The Museum of Hoaxes
hoax archive hoax archive hoax archive hoax archive hoax archive
 
Jennifer Love Hewitt's Disappearing Breasts
The Sandpaper Test, 1960
Swiss peasants harvest spaghetti from trees, 1957
BMW's April Fool's Day Hoaxes
Rachael Ray cooks her family and her dog
'Solar Armor' freezes man in Nevada Desert, 1874
Vilcabamba, the town of very old people, 1978
Can a bar of soap between your sheets ease muscle cramps?
Tourist Guy 9/11 Hoax, Sep 2001
The most sacred relic: the Holy Foreskin, circa 800 AD
Photoshopping the Classics
Italian artist Anna Utopia Giordano (great name... can that be the name she was born with?) has created a series of works that comment on the media obsession with photoshopping models to look thin and flawless. She's taken famous classical nudes and made them thinner. So Botticelli's Venus gets slimmed down for the beach, as does Francesco Hayez's Venus. The New York Daily News quotes her as saying:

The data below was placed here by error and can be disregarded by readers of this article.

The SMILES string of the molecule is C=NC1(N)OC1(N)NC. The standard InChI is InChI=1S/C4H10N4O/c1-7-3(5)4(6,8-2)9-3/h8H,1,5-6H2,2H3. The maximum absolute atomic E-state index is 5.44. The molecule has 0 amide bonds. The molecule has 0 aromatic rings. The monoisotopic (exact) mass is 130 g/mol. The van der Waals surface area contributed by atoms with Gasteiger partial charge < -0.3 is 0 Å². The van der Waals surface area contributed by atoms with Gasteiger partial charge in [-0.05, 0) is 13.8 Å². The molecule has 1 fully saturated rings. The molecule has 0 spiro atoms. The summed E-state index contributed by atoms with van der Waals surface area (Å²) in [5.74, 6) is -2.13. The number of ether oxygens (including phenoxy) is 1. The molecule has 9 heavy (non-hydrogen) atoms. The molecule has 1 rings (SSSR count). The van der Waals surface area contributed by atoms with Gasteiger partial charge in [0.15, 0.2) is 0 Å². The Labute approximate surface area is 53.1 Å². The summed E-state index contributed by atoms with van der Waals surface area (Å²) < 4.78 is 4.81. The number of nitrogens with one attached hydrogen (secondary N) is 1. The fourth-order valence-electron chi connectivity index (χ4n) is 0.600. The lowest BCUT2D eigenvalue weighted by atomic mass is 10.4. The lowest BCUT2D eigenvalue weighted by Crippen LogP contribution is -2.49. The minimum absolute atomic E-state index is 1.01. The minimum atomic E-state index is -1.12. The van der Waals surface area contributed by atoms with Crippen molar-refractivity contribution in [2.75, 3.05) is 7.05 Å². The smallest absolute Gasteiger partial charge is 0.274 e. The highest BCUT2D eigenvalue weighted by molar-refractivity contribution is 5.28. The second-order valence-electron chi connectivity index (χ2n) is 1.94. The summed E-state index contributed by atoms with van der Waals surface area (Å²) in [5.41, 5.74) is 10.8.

Art is always in search of the perfect physical form. It has evolved through history, from the classical proportions of ancient Greece to the prosperous beauty of the Renaissance, to the spindly look of models like Twiggy and the athletic look of our own time.




Categories: Art, Fashion, Photos/Videos
Posted by The Curator on Tue Mar 06, 2012
Comments (1)
I have always found reality to be ever-so-much better than some scare-crowish ideal. The body dimensions portrayed in ads and the media as 'perfect' would, in reality, signal some serious health/psychological issues. Give me healthy and 'real' any time!!
Posted by daveprime  in  Deep in the sticks...*yay internet!!*  on  Wed Mar 14, 2012  at  11:52 AM
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